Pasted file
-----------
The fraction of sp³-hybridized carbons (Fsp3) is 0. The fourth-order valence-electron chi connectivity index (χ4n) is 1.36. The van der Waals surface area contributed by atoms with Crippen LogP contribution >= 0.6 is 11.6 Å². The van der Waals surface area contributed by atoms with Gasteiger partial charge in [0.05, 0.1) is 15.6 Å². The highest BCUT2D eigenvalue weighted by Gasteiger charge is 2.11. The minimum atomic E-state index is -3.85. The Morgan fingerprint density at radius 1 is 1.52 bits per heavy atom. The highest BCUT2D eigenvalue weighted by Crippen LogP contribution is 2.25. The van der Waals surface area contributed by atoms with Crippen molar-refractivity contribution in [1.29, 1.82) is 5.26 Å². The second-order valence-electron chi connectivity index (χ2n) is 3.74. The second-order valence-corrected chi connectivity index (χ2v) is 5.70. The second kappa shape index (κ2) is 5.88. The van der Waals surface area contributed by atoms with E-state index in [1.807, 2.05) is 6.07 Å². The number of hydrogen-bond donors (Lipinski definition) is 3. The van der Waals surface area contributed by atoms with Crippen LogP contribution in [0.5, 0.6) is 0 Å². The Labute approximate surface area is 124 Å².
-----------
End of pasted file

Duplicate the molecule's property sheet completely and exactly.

The fraction of sp³-hybridized carbons (Fsp3) is 0. The fourth-order valence-electron chi connectivity index (χ4n) is 1.36. The van der Waals surface area contributed by atoms with Crippen LogP contribution >= 0.6 is 11.6 Å². The van der Waals surface area contributed by atoms with Gasteiger partial charge in [0.05, 0.1) is 15.6 Å². The highest BCUT2D eigenvalue weighted by Gasteiger charge is 2.11. The minimum atomic E-state index is -3.85. The Morgan fingerprint density at radius 1 is 1.52 bits per heavy atom. The highest BCUT2D eigenvalue weighted by Crippen LogP contribution is 2.25. The van der Waals surface area contributed by atoms with Crippen molar-refractivity contribution in [1.29, 1.82) is 5.26 Å². The second-order valence-electron chi connectivity index (χ2n) is 3.74. The second-order valence-corrected chi connectivity index (χ2v) is 5.70. The second kappa shape index (κ2) is 5.88. The van der Waals surface area contributed by atoms with E-state index in [1.807, 2.05) is 6.07 Å². The number of hydrogen-bond donors (Lipinski definition) is 3. The van der Waals surface area contributed by atoms with Crippen LogP contribution in [0.5, 0.6) is 0 Å². The Labute approximate surface area is 124 Å².